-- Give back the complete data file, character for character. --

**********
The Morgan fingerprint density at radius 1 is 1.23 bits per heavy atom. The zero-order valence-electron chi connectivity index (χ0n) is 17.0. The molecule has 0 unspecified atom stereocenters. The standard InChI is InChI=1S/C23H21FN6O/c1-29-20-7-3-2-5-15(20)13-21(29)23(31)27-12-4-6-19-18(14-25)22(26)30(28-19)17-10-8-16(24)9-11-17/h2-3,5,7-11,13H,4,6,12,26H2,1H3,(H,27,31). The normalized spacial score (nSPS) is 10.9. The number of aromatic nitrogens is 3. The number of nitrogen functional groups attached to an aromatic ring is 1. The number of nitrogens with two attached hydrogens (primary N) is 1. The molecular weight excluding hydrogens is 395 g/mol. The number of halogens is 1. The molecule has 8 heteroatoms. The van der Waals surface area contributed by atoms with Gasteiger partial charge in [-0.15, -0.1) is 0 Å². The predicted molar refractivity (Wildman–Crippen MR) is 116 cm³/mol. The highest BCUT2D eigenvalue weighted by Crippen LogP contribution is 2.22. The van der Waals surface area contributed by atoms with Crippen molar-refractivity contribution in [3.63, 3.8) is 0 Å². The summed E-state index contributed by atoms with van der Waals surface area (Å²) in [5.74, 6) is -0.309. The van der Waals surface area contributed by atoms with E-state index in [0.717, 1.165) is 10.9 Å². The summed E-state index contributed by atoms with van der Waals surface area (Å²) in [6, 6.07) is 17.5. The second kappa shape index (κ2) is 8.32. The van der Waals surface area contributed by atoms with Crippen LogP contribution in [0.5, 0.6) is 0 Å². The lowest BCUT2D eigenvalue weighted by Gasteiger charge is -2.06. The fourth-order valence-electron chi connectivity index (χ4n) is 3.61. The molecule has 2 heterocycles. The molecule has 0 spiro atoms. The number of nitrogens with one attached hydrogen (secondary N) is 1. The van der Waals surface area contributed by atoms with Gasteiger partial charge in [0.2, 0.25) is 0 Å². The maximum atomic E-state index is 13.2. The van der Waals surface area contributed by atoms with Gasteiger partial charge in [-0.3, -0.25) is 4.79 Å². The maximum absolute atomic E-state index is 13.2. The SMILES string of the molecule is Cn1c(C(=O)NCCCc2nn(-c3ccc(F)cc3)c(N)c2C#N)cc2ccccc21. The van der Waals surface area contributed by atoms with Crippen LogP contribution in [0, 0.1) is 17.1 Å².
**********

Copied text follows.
The Morgan fingerprint density at radius 1 is 1.23 bits per heavy atom. The zero-order valence-electron chi connectivity index (χ0n) is 17.0. The molecule has 0 unspecified atom stereocenters. The standard InChI is InChI=1S/C23H21FN6O/c1-29-20-7-3-2-5-15(20)13-21(29)23(31)27-12-4-6-19-18(14-25)22(26)30(28-19)17-10-8-16(24)9-11-17/h2-3,5,7-11,13H,4,6,12,26H2,1H3,(H,27,31). The normalized spacial score (nSPS) is 10.9. The number of aromatic nitrogens is 3. The number of nitrogen functional groups attached to an aromatic ring is 1. The number of nitrogens with two attached hydrogens (primary N) is 1. The molecular weight excluding hydrogens is 395 g/mol. The number of halogens is 1. The molecule has 8 heteroatoms. The van der Waals surface area contributed by atoms with Gasteiger partial charge in [-0.15, -0.1) is 0 Å². The predicted molar refractivity (Wildman–Crippen MR) is 116 cm³/mol. The highest BCUT2D eigenvalue weighted by Crippen LogP contribution is 2.22. The van der Waals surface area contributed by atoms with Crippen molar-refractivity contribution in [3.63, 3.8) is 0 Å². The summed E-state index contributed by atoms with van der Waals surface area (Å²) in [5.74, 6) is -0.309. The van der Waals surface area contributed by atoms with E-state index in [0.717, 1.165) is 10.9 Å². The summed E-state index contributed by atoms with van der Waals surface area (Å²) in [6, 6.07) is 17.5. The second kappa shape index (κ2) is 8.32. The van der Waals surface area contributed by atoms with Crippen LogP contribution in [0.5, 0.6) is 0 Å². The lowest BCUT2D eigenvalue weighted by Gasteiger charge is -2.06. The fourth-order valence-electron chi connectivity index (χ4n) is 3.61. The molecule has 2 heterocycles. The molecule has 0 spiro atoms. The number of nitrogens with one attached hydrogen (secondary N) is 1. The van der Waals surface area contributed by atoms with Gasteiger partial charge in [0.2, 0.25) is 0 Å². The maximum atomic E-state index is 13.2. The van der Waals surface area contributed by atoms with Gasteiger partial charge in [-0.3, -0.25) is 4.79 Å². The maximum absolute atomic E-state index is 13.2. The SMILES string of the molecule is Cn1c(C(=O)NCCCc2nn(-c3ccc(F)cc3)c(N)c2C#N)cc2ccccc21. The van der Waals surface area contributed by atoms with Crippen LogP contribution in [0, 0.1) is 17.1 Å².